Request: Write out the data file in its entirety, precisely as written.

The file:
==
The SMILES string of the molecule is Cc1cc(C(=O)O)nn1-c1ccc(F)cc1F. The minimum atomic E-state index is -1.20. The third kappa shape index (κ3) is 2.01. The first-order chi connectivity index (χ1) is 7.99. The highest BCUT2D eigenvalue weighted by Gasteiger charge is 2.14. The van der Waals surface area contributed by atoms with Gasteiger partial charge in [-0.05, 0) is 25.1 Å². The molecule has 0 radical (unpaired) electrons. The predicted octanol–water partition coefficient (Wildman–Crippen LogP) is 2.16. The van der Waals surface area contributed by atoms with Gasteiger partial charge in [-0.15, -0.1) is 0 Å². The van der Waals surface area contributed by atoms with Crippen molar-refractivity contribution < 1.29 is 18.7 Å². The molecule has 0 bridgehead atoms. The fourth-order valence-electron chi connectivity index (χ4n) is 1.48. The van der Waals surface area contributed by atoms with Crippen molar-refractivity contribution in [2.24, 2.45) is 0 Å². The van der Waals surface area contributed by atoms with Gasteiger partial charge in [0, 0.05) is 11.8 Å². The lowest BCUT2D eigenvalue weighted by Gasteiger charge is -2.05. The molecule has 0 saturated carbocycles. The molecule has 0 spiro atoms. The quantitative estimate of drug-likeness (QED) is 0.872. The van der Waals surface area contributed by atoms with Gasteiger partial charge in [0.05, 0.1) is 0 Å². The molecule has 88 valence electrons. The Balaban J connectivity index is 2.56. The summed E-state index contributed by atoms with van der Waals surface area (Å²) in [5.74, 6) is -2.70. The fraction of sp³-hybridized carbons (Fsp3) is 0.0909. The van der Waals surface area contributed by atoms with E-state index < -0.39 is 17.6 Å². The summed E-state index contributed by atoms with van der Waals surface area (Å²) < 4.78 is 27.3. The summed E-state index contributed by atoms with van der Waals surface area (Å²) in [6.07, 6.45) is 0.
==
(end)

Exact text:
The SMILES string of the molecule is Cc1cc(C(=O)O)nn1-c1ccc(F)cc1F. The minimum atomic E-state index is -1.20. The third kappa shape index (κ3) is 2.01. The first-order chi connectivity index (χ1) is 7.99. The highest BCUT2D eigenvalue weighted by Gasteiger charge is 2.14. The van der Waals surface area contributed by atoms with Gasteiger partial charge in [-0.05, 0) is 25.1 Å². The molecule has 0 radical (unpaired) electrons. The predicted octanol–water partition coefficient (Wildman–Crippen LogP) is 2.16. The van der Waals surface area contributed by atoms with Gasteiger partial charge in [-0.15, -0.1) is 0 Å². The van der Waals surface area contributed by atoms with Crippen molar-refractivity contribution < 1.29 is 18.7 Å². The molecule has 0 bridgehead atoms. The fourth-order valence-electron chi connectivity index (χ4n) is 1.48. The van der Waals surface area contributed by atoms with Crippen molar-refractivity contribution in [2.24, 2.45) is 0 Å². The van der Waals surface area contributed by atoms with Gasteiger partial charge in [0, 0.05) is 11.8 Å². The lowest BCUT2D eigenvalue weighted by Gasteiger charge is -2.05. The molecule has 0 saturated carbocycles. The molecule has 0 spiro atoms. The quantitative estimate of drug-likeness (QED) is 0.872. The van der Waals surface area contributed by atoms with Gasteiger partial charge in [0.05, 0.1) is 0 Å². The molecule has 88 valence electrons. The Balaban J connectivity index is 2.56. The summed E-state index contributed by atoms with van der Waals surface area (Å²) in [5.74, 6) is -2.70. The fraction of sp³-hybridized carbons (Fsp3) is 0.0909. The van der Waals surface area contributed by atoms with E-state index < -0.39 is 17.6 Å². The summed E-state index contributed by atoms with van der Waals surface area (Å²) < 4.78 is 27.3. The summed E-state index contributed by atoms with van der Waals surface area (Å²) in [6.07, 6.45) is 0.